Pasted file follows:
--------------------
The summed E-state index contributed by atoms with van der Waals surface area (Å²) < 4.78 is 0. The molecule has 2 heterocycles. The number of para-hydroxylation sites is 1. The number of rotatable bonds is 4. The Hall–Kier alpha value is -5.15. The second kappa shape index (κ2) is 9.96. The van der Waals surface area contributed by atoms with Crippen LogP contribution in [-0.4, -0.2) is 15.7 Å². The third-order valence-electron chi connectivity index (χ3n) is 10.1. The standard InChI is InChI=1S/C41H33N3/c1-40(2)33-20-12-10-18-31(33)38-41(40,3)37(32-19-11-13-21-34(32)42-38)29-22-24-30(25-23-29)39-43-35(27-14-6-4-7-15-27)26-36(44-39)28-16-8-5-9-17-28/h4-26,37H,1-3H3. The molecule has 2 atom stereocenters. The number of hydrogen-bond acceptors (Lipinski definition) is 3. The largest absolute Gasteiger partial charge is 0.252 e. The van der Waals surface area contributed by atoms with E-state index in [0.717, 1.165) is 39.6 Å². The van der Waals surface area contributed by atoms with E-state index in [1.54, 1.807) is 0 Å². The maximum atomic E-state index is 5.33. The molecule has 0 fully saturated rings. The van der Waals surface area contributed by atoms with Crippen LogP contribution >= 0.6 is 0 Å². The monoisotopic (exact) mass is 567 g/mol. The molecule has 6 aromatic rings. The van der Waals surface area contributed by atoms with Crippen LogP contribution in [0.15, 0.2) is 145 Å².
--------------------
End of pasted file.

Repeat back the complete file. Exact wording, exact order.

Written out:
The summed E-state index contributed by atoms with van der Waals surface area (Å²) < 4.78 is 0. The molecule has 2 heterocycles. The number of para-hydroxylation sites is 1. The number of rotatable bonds is 4. The Hall–Kier alpha value is -5.15. The second kappa shape index (κ2) is 9.96. The van der Waals surface area contributed by atoms with Crippen LogP contribution in [-0.4, -0.2) is 15.7 Å². The third-order valence-electron chi connectivity index (χ3n) is 10.1. The standard InChI is InChI=1S/C41H33N3/c1-40(2)33-20-12-10-18-31(33)38-41(40,3)37(32-19-11-13-21-34(32)42-38)29-22-24-30(25-23-29)39-43-35(27-14-6-4-7-15-27)26-36(44-39)28-16-8-5-9-17-28/h4-26,37H,1-3H3. The molecule has 2 atom stereocenters. The number of hydrogen-bond acceptors (Lipinski definition) is 3. The largest absolute Gasteiger partial charge is 0.252 e. The van der Waals surface area contributed by atoms with E-state index in [0.717, 1.165) is 39.6 Å². The van der Waals surface area contributed by atoms with E-state index in [1.54, 1.807) is 0 Å². The maximum atomic E-state index is 5.33. The molecule has 0 fully saturated rings. The van der Waals surface area contributed by atoms with Crippen LogP contribution >= 0.6 is 0 Å². The monoisotopic (exact) mass is 567 g/mol. The molecule has 6 aromatic rings. The van der Waals surface area contributed by atoms with Crippen LogP contribution in [0.15, 0.2) is 145 Å².